Still thinking about the paper, but I do believe, based on things I've read about the history of Wales, that the divide between north and south is very ancient and may be pre-Celtic. I know that the Y DNA of Wales is 74% R1b and 16% I (I1, I2, I2a and I1b) and a bit of R1a so very little Neolithic and possibly Neolithic. It would be interesting to so how that breaks down locally. Although I suppose more detailed subclade information would be needed to get an idea of how long the various bits of R1b and I had been there, since some of the I could have been brought into the area in the post-Roman period by various invaders. But some of the I could be really old and I wonder if there's more of it in the north, or more of one kind of I in the north compared to the south. However, it really does seem as if the Y DNA profile may not correspond very well to the autosomal makeup.

I'm dubious about the supposed lack of Danish DNA in the area that was the Danelaw. Is this conclusion based on an assumption that the DNA of Scandinavia during the Viking period was the same as it is today? I haven't had time to really read carefully yet.

Some parts of North Wales are up to 30% E1b.

http://dienekes.blogspot.co.uk/2011/07/eastern-mediterranean-marker-in.html

Which is what makes me wonder if they're the remnant of Atlantic Megalith - so maybe neolithic but not the standard neolithic.
 
I'm dubious about the supposed lack of Danish DNA in the area that was the Danelaw. Is this conclusion based on an assumption that the DNA of Scandinavia during the Viking period was the same as it is today? I haven't had time to really read carefully yet.

https://en.wikipedia.org/wiki/List_of_massacres_in_Great_Britain_and_Northern_Ireland

Danes were cleared from the English region in 1002, some more cleansing in 1070. Later conflicts in Scotland may have been genocidal as well. Populations have a tendency to vanish mysteriously.
 
The thing about Danish DNA is that there is a clear British Isles group with a lot of affinity to Scandinavia: Orcadians. And the Orcadians, as a result, are the greatest outlier among British populations. Unfortunately, I'm not seeing that they used Danes as a reference population, only Norwegians and Swedes, but nonetheless, it seems that they're drawing their conclusions about the effects of the Danelaw based on reference population affinity.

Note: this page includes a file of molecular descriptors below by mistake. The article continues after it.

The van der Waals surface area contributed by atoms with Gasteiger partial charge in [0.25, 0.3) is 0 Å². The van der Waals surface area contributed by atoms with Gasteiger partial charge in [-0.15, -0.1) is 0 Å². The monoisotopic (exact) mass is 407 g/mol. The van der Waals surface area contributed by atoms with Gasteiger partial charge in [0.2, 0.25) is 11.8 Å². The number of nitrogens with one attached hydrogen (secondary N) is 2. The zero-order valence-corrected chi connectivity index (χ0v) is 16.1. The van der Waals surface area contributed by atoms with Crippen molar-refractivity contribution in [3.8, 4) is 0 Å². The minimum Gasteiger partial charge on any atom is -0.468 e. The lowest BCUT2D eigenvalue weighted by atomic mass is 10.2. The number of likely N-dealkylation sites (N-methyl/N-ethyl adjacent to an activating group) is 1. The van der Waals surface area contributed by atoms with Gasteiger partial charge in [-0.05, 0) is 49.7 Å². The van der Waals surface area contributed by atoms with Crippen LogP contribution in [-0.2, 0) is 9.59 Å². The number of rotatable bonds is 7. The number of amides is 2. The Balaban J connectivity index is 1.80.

Naturally, drawing specific conclusions about much of anything based on modern reference populations is highly problematic. There's no real temporal aspect in doing so, so there may be other explanations for why Orcadians are much closer to Scandinavians than the rest of the British. But at least this study can count as evidence.
 
Someone found a spot or two where there were high levels of E1b1b, but that haplotype makes up only 4% of the total Welsh Y DNA. I wonder how much of that 4% is found in northern Wales.

Thing is there are two small components: SFS31 and FRA12 which show the clearest links to Iberia and the Mediterranean. It would have been interesting to see if the E1b was connected to one or both of those.

http://1.bp.blogspot.com/---rAR5GpV...AKBM/G6E-D3ZT034/s1600/ContinentalSources.jpg (h/t dionekes)
 
Massacres seldom result in a total clearing of populations. I suspect Danish DNA was similar enough to Anglo-Saxon DNA that it's difficult to tell the two apart.

good remark:
1- today Danes are maybe not exactly the same ones as the historic ones, even if the difference would be light -
2- even today (say 1930/1950!), Denmark is/was not completely homogenous by regions, neiher for pigmentation, nor stature nor cephalic index - the Western Jutland shew strong trend towards 'borreby', as do Western Norway (what Y-DNA? what autosomes component according to what poolings?)
3- the Angles/Engles occupied Southern Denmark-Schlesvig so were as 'danish' than 'anglo-saxon' and surely enough were of the same stock than the Anglo-Saxons roughly said - the Jutes remnants examined shew same whole tendancies for crania (I think it is not too precise) but already shew broader mandibules (inf. jaw) than the common means in Northmen of the germanic periods: I see here, without to much doubt (because it is always present among today genuine Danes on whom we can observe physical traits) a 'cromagnon' imput - nevertheless I think all these ancient Danes passed to Britain were not the westernmost typical 'borreby' of West Jutland (pre-I-Ean/pre-Neolithic remnants of fishers by ascendance, at these times maybe not completely germanized nor celticized?) so the comparisons with modern Danes autosomes in not fully accurate???